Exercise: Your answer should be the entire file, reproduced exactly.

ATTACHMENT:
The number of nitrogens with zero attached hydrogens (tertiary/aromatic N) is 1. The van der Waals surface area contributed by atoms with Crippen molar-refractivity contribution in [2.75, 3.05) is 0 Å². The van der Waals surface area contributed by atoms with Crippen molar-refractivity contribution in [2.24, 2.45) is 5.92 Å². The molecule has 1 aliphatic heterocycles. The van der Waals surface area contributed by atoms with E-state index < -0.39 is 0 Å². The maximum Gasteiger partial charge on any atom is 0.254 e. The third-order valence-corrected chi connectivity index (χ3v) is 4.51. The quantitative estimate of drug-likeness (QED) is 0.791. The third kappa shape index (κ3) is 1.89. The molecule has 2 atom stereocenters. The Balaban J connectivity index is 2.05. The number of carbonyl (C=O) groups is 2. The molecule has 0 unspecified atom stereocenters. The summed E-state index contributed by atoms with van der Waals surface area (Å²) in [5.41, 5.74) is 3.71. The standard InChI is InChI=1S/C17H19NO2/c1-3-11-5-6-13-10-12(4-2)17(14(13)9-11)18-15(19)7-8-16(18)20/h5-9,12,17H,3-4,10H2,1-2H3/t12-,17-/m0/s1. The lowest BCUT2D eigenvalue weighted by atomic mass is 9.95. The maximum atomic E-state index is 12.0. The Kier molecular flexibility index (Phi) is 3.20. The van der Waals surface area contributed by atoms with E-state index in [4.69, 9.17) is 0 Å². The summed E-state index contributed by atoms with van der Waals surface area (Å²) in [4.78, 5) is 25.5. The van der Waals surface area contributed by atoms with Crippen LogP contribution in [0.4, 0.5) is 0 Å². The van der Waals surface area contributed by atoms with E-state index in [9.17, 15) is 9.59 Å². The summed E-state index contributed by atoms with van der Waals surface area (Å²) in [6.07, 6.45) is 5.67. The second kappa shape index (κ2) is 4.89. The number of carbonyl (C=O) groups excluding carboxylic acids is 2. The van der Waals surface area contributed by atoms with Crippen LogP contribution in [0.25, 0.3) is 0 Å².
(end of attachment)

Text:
The number of nitrogens with zero attached hydrogens (tertiary/aromatic N) is 1. The van der Waals surface area contributed by atoms with Crippen molar-refractivity contribution in [2.75, 3.05) is 0 Å². The van der Waals surface area contributed by atoms with Crippen molar-refractivity contribution in [2.24, 2.45) is 5.92 Å². The molecule has 1 aliphatic heterocycles. The van der Waals surface area contributed by atoms with E-state index < -0.39 is 0 Å². The maximum Gasteiger partial charge on any atom is 0.254 e. The third-order valence-corrected chi connectivity index (χ3v) is 4.51. The quantitative estimate of drug-likeness (QED) is 0.791. The third kappa shape index (κ3) is 1.89. The molecule has 2 atom stereocenters. The Balaban J connectivity index is 2.05. The number of carbonyl (C=O) groups is 2. The molecule has 0 unspecified atom stereocenters. The summed E-state index contributed by atoms with van der Waals surface area (Å²) in [5.41, 5.74) is 3.71. The standard InChI is InChI=1S/C17H19NO2/c1-3-11-5-6-13-10-12(4-2)17(14(13)9-11)18-15(19)7-8-16(18)20/h5-9,12,17H,3-4,10H2,1-2H3/t12-,17-/m0/s1. The lowest BCUT2D eigenvalue weighted by atomic mass is 9.95. The maximum atomic E-state index is 12.0. The Kier molecular flexibility index (Phi) is 3.20. The van der Waals surface area contributed by atoms with E-state index in [4.69, 9.17) is 0 Å². The summed E-state index contributed by atoms with van der Waals surface area (Å²) in [4.78, 5) is 25.5. The van der Waals surface area contributed by atoms with Crippen LogP contribution in [0.4, 0.5) is 0 Å². The van der Waals surface area contributed by atoms with E-state index in [9.17, 15) is 9.59 Å². The summed E-state index contributed by atoms with van der Waals surface area (Å²) in [6.07, 6.45) is 5.67. The second kappa shape index (κ2) is 4.89. The number of carbonyl (C=O) groups excluding carboxylic acids is 2. The van der Waals surface area contributed by atoms with Crippen LogP contribution in [0.25, 0.3) is 0 Å².